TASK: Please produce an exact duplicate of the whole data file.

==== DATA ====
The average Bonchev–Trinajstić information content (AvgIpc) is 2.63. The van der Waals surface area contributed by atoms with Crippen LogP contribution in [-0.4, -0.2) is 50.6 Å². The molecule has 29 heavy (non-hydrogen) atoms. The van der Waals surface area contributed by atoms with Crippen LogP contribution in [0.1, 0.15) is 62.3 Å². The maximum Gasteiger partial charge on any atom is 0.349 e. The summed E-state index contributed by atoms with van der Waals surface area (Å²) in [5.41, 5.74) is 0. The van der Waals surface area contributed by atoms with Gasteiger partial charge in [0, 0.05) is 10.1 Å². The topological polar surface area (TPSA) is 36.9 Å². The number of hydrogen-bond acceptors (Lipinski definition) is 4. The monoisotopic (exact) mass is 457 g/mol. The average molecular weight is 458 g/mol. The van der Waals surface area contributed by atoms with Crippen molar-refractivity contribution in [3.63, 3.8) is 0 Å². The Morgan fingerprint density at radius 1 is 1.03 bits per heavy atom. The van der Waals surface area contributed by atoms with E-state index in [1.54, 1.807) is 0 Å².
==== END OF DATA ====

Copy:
The average Bonchev–Trinajstić information content (AvgIpc) is 2.63. The van der Waals surface area contributed by atoms with Crippen LogP contribution in [-0.4, -0.2) is 50.6 Å². The molecule has 29 heavy (non-hydrogen) atoms. The van der Waals surface area contributed by atoms with Crippen LogP contribution in [0.1, 0.15) is 62.3 Å². The maximum Gasteiger partial charge on any atom is 0.349 e. The summed E-state index contributed by atoms with van der Waals surface area (Å²) in [5.41, 5.74) is 0. The van der Waals surface area contributed by atoms with Gasteiger partial charge in [0, 0.05) is 10.1 Å². The topological polar surface area (TPSA) is 36.9 Å². The number of hydrogen-bond acceptors (Lipinski definition) is 4. The monoisotopic (exact) mass is 457 g/mol. The average molecular weight is 458 g/mol. The van der Waals surface area contributed by atoms with Crippen molar-refractivity contribution in [3.63, 3.8) is 0 Å². The Morgan fingerprint density at radius 1 is 1.03 bits per heavy atom. The van der Waals surface area contributed by atoms with E-state index in [1.54, 1.807) is 0 Å².